Eating Local Food: The Movement, Locavores and More
Finding and buying local food
By definition, local food can't go far, so you're likely to procure it via smaller markets, like farmer's markets, grocery co-operatives, community-supported agriculture co-ops. Therein lies a big part of local food's environmental appeal: local food reduces or eliminates the costs, both monetary and planetary, of transportation, processing, packaging, and advertising.
A tremendous amount of fossil fuel is used to transport foods long distances. Combustion of these fuels releases carbon dioxide, sulfur dioxide, particulate matter and other pollutants into the atmosphere, contributing to global climate change, acid rain, smog and air pollution. Even the refrigeration required to keep your fruits, vegetables, dairy products and meats from spoiling burns up energy.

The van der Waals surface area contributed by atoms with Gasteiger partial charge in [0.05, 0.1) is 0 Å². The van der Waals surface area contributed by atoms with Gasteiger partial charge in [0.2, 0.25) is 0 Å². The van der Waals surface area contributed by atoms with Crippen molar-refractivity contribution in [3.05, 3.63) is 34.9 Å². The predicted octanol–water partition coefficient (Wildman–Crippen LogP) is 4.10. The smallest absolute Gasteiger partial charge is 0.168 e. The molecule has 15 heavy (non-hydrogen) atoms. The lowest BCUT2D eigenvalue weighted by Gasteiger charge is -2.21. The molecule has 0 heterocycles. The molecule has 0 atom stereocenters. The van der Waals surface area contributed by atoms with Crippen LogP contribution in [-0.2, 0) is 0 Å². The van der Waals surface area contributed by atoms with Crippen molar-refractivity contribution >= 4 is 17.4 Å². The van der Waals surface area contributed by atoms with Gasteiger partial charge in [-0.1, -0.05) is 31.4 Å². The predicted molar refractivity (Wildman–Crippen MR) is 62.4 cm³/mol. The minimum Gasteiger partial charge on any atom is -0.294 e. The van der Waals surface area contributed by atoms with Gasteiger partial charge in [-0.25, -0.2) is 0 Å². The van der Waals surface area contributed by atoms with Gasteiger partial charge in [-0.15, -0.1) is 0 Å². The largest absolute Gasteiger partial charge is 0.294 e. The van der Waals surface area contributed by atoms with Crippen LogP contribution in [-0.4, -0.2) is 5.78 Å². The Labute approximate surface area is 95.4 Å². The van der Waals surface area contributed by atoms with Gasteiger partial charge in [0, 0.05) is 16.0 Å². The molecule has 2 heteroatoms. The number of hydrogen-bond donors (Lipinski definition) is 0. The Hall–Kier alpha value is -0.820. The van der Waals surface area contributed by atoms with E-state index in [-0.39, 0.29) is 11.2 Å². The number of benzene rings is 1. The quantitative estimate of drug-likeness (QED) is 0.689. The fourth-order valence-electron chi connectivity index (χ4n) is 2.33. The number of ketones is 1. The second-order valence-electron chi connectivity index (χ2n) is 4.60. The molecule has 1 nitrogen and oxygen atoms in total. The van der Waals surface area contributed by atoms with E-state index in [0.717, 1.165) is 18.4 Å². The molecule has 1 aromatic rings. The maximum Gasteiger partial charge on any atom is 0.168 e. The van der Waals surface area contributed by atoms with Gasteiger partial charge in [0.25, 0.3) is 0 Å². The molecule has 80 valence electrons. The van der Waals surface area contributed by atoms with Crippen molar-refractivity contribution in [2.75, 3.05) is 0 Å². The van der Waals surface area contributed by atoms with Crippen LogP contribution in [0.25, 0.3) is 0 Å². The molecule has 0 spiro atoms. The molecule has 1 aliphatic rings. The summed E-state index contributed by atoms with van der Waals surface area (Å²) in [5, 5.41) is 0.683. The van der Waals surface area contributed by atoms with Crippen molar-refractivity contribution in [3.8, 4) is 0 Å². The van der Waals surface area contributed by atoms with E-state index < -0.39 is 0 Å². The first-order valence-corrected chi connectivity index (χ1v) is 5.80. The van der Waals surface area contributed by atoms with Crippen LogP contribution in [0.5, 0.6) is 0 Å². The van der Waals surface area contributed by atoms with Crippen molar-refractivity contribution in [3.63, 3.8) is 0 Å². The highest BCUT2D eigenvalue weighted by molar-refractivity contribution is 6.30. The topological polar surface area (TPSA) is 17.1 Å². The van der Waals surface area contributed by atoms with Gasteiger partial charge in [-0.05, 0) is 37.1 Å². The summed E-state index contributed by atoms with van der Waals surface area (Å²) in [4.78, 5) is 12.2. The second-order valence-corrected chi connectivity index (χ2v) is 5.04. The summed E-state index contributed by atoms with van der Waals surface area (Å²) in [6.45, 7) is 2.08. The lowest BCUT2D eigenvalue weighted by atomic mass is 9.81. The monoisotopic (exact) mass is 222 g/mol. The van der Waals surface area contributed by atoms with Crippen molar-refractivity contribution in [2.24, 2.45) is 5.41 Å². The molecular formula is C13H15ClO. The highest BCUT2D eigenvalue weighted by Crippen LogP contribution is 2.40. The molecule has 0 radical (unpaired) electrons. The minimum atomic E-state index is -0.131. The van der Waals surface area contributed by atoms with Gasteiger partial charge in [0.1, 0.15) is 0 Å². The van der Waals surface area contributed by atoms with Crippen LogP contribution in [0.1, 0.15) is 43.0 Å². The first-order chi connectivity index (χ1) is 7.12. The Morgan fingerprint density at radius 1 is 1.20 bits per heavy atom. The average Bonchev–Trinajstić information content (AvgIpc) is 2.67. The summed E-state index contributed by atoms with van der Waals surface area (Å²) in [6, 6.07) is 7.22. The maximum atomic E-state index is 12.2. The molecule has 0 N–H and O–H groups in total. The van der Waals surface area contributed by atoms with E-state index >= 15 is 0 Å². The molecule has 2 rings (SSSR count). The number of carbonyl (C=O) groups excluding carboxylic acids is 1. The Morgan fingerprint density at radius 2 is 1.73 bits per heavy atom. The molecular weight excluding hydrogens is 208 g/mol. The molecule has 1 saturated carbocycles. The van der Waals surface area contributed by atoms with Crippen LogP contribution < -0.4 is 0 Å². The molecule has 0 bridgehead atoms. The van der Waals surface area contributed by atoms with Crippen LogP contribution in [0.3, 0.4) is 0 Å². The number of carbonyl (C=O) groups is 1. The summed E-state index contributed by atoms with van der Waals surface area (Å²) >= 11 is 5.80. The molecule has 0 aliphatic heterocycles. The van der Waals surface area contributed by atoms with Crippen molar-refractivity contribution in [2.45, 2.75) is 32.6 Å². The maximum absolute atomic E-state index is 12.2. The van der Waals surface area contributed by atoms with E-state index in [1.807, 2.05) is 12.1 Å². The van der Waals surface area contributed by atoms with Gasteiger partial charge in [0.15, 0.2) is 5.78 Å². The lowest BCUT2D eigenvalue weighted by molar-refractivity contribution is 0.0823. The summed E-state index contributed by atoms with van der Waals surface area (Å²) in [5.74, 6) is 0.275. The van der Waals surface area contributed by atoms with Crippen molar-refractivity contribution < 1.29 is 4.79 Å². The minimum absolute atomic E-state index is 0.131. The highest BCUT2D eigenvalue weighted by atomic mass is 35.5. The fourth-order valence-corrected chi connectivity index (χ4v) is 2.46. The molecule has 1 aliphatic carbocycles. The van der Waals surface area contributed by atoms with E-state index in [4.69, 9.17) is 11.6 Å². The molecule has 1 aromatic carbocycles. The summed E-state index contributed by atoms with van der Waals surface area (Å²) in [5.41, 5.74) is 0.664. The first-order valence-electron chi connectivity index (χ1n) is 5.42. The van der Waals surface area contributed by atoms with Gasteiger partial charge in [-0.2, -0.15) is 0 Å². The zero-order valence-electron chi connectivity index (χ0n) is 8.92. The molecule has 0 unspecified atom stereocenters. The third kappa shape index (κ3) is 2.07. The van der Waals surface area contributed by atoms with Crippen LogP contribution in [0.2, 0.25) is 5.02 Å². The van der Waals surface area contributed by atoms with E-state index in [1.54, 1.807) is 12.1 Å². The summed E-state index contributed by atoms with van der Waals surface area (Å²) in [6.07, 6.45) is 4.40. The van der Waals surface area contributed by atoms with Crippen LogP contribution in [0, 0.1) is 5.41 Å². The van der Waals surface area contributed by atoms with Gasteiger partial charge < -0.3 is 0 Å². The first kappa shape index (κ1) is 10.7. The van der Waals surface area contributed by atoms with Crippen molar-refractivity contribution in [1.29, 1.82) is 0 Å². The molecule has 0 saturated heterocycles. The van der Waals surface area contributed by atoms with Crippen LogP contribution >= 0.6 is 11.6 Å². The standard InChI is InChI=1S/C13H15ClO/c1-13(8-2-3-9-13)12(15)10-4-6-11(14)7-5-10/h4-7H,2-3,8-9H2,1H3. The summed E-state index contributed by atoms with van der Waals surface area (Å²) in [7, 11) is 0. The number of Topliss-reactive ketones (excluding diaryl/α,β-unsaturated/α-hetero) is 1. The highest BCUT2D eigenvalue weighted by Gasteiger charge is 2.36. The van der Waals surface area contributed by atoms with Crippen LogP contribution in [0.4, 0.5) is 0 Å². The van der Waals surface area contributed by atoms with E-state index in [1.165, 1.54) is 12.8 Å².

Further, food processors also use a large amount of paper and plastic packaging to keep food fresh (or at least looking fresh) for a longer period of time. This packaging eventually becomes waste that is difficult, if not impossible, to reuse or recycle. These are all reasons to support local food, but certainly not the only ones.
Keep reading for a map to local food near you, and for some challenges facing the movement.